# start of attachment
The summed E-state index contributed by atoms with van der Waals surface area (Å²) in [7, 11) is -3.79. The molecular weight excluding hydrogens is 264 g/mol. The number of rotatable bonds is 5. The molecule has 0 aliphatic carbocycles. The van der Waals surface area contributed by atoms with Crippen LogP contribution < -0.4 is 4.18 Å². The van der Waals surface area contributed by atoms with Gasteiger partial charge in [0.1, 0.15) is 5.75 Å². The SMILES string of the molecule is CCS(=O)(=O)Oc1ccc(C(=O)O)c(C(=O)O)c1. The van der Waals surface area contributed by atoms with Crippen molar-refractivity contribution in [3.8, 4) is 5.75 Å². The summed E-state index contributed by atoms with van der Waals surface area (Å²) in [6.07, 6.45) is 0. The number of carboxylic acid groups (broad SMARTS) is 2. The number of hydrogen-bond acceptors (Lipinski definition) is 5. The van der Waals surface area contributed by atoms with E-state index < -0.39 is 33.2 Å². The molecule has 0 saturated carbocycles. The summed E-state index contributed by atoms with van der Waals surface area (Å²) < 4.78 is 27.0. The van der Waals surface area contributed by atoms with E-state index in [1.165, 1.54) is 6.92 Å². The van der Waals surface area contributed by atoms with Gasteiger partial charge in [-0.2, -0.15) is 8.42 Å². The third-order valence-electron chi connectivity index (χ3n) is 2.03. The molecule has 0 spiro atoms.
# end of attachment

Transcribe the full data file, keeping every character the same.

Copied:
The summed E-state index contributed by atoms with van der Waals surface area (Å²) in [7, 11) is -3.79. The molecular weight excluding hydrogens is 264 g/mol. The number of rotatable bonds is 5. The molecule has 0 aliphatic carbocycles. The van der Waals surface area contributed by atoms with Crippen LogP contribution < -0.4 is 4.18 Å². The van der Waals surface area contributed by atoms with Gasteiger partial charge in [0.1, 0.15) is 5.75 Å². The SMILES string of the molecule is CCS(=O)(=O)Oc1ccc(C(=O)O)c(C(=O)O)c1. The van der Waals surface area contributed by atoms with Crippen molar-refractivity contribution in [3.8, 4) is 5.75 Å². The summed E-state index contributed by atoms with van der Waals surface area (Å²) in [6.07, 6.45) is 0. The number of carboxylic acid groups (broad SMARTS) is 2. The number of hydrogen-bond acceptors (Lipinski definition) is 5. The van der Waals surface area contributed by atoms with E-state index < -0.39 is 33.2 Å². The molecule has 0 saturated carbocycles. The summed E-state index contributed by atoms with van der Waals surface area (Å²) < 4.78 is 27.0. The van der Waals surface area contributed by atoms with E-state index in [1.165, 1.54) is 6.92 Å². The van der Waals surface area contributed by atoms with Gasteiger partial charge in [-0.2, -0.15) is 8.42 Å². The third-order valence-electron chi connectivity index (χ3n) is 2.03. The molecule has 0 spiro atoms.